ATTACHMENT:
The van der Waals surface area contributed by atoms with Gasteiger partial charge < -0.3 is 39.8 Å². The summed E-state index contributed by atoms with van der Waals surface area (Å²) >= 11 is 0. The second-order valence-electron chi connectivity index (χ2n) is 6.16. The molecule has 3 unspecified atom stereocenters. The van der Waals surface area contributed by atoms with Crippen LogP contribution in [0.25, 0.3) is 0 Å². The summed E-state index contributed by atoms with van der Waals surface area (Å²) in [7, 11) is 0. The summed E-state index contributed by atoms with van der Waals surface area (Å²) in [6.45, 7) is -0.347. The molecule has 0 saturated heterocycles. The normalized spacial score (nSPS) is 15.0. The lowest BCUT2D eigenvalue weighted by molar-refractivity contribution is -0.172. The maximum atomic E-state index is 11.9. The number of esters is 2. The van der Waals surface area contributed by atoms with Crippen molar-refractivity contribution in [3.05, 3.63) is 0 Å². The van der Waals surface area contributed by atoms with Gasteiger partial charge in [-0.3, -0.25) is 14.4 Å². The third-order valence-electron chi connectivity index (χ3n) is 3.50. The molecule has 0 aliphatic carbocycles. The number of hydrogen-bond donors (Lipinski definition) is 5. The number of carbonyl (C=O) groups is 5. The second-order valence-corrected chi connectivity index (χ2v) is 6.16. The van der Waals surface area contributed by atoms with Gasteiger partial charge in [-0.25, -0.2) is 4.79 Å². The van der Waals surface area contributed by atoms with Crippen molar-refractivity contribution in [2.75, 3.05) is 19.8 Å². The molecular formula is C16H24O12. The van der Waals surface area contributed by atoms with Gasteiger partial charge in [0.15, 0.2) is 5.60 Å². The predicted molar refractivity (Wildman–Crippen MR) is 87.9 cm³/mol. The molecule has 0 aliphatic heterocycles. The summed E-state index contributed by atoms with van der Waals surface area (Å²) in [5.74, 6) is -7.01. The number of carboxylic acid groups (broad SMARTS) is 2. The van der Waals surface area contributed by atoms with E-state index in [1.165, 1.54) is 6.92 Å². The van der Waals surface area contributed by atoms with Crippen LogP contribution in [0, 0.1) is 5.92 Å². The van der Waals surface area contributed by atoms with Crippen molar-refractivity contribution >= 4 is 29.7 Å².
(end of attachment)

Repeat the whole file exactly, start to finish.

The van der Waals surface area contributed by atoms with Gasteiger partial charge < -0.3 is 39.8 Å². The summed E-state index contributed by atoms with van der Waals surface area (Å²) >= 11 is 0. The second-order valence-electron chi connectivity index (χ2n) is 6.16. The molecule has 3 unspecified atom stereocenters. The van der Waals surface area contributed by atoms with Crippen LogP contribution in [0.25, 0.3) is 0 Å². The summed E-state index contributed by atoms with van der Waals surface area (Å²) in [7, 11) is 0. The summed E-state index contributed by atoms with van der Waals surface area (Å²) in [6.45, 7) is -0.347. The molecule has 0 saturated heterocycles. The normalized spacial score (nSPS) is 15.0. The lowest BCUT2D eigenvalue weighted by molar-refractivity contribution is -0.172. The maximum atomic E-state index is 11.9. The number of esters is 2. The van der Waals surface area contributed by atoms with Crippen molar-refractivity contribution in [3.05, 3.63) is 0 Å². The van der Waals surface area contributed by atoms with Gasteiger partial charge in [-0.3, -0.25) is 14.4 Å². The third-order valence-electron chi connectivity index (χ3n) is 3.50. The molecule has 0 aliphatic carbocycles. The number of hydrogen-bond donors (Lipinski definition) is 5. The number of carbonyl (C=O) groups is 5. The second-order valence-corrected chi connectivity index (χ2v) is 6.16. The van der Waals surface area contributed by atoms with Gasteiger partial charge in [-0.25, -0.2) is 4.79 Å². The van der Waals surface area contributed by atoms with Crippen molar-refractivity contribution in [2.75, 3.05) is 19.8 Å². The molecular formula is C16H24O12. The van der Waals surface area contributed by atoms with Gasteiger partial charge in [0.15, 0.2) is 5.60 Å². The predicted molar refractivity (Wildman–Crippen MR) is 87.9 cm³/mol. The molecule has 0 aliphatic heterocycles. The summed E-state index contributed by atoms with van der Waals surface area (Å²) in [5.74, 6) is -7.01. The number of carboxylic acid groups (broad SMARTS) is 2. The van der Waals surface area contributed by atoms with E-state index in [1.165, 1.54) is 6.92 Å². The van der Waals surface area contributed by atoms with Crippen LogP contribution in [0, 0.1) is 5.92 Å². The van der Waals surface area contributed by atoms with Crippen molar-refractivity contribution >= 4 is 29.7 Å².